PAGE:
The PoLAR Partnership curates a searchable inventory of educational resources of Arctic, Antarctic, and climate materials including games, curriculum, websites, data sets, visualizations, and more. Start exploring by searching the inventory here!
EcoChains: Arctic Crisis
Project Leads: Stephanie Pfirman & Joey Lee
EcoChains is an ecosystem card game in which players learn the components and dependencies of an Arctic marine food chain, the reliance of some species on sea ice, and potential impacts of future changes. Arctic terrestrial and Antarctic versions of this game are also planned for development.
SMARTIC: Strategic MAnagement of Resources in Times of Change
Project Leads: Stephanie Pfirman & Joey Lee
In this marine spatial planning activity, participants take on the roles of key Arctic stakeholders. Players set resource and development priorities based on changing conditions in the region, and negotiate to resolve conflicts and manage competing interests. In addition to the in-person game, a digital version is under development in conjunction with the Kiel Future Ocean group in Germany. An Antarctic version of SMARTIC is also scheduled for development.
Project Lead: Ken Eklund
This community-based, participatory “what if?” game explores the implications of our possible climate-changed futures. Can you create a voicemail that sounds as though it was recorded in 2021 or 2035 or 2048? In these voicemails, participants express how extreme weather, sea level rise, and changing ecosystems might affect their lives in the future.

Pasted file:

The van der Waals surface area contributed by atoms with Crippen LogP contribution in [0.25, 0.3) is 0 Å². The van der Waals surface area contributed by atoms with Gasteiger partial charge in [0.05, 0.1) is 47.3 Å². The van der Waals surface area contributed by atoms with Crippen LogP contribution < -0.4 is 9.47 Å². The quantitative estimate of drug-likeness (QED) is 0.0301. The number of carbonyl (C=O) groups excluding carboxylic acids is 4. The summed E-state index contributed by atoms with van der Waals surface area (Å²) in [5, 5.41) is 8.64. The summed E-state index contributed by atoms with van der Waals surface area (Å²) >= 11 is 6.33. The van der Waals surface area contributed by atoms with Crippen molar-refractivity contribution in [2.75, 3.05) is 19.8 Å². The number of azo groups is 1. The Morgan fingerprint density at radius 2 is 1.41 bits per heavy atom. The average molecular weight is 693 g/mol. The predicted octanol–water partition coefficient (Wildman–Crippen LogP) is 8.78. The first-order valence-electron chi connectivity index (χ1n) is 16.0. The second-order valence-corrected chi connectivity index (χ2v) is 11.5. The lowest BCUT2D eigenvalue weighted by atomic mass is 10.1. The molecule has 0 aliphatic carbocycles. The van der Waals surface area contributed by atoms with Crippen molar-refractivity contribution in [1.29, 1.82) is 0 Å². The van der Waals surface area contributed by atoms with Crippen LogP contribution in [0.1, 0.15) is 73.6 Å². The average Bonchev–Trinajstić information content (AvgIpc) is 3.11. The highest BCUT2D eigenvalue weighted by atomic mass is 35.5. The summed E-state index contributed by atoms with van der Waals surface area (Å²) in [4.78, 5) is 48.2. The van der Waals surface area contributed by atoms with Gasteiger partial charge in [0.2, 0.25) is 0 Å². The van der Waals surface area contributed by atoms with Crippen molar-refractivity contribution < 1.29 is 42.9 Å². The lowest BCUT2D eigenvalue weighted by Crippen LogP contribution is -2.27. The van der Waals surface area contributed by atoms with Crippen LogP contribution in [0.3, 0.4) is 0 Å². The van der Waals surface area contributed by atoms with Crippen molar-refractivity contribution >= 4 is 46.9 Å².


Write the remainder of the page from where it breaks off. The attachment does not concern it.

Project Leads: Robin Bell & Margie Turrin
With the Polar Explorer App, users can travel through maps and visualizations of real data about the polar regions, collected and updated by scientists around the world. See how these remote polar-regions are tightly linked to all of us around the globe. As a Polar Explorer you will be the one answering these questions… Is Sea Level Rising? What’s the story of sea ice? And why do we care about changes in the polar ecosystem?
Professional Development at the American Museum of Natural History
Project Lead: Rob Steiner
The American Museum of Natural History’s online teacher professional development course on Climate Change explores the science of climate change. Middle and high school teachers learn how the climate system works; what factors cause climate to change across different time scales and how those factors interact; how climate has changed in the past; how scientists use models, observations and theory to make predictions about future climate; and the possible consequences of climate change for our planet.
ReAC: Reaching Arctic Communities Facing Climate Change,
Project Lead: Elena Sparrow
ReAC is a culturally responsive project that facilitates in-depth knowledge about climate change and its effects by integrating local and Alaska Native observations and knowledge regarding climate and the environment with western science. ReAC will bring together educators, local leaders, planners, and community members during three annual Climate Change Education and Culture Camps.
Project Lead: Maribeth Murray
Polar Voices is a radio series that explores climate change at the poles through the voices of the people who study, live and work there. The programs will bring polar environments to life for listeners, covering such topics as the collaborations between scientists and northern residents to better understand the impacts of and responses to climate change in the Arctic, the indigenous climate knowledge of Arctic peoples, and the climate science conducted in Antarctica.
The Greenify Network
Project Lead: Joey J. Lee
Greenify is a mobile social network that uses the power of community-based interaction, crowd-sourcing, and game mechanics to foster sustainability and learning through real world action, allowing people to meaningfully address climate change in their day-to-day lives.
For inquiries about PoLAR, you may contact Jessica Brunacini.
This material is based upon work supported by the National Science Foundation under Grant Number DUE-1239783. Any opinions, findings, and conclusions or recommendations expressed in this material are those of the author(s) and do not necessarily reflect the views of the National Science Foundation.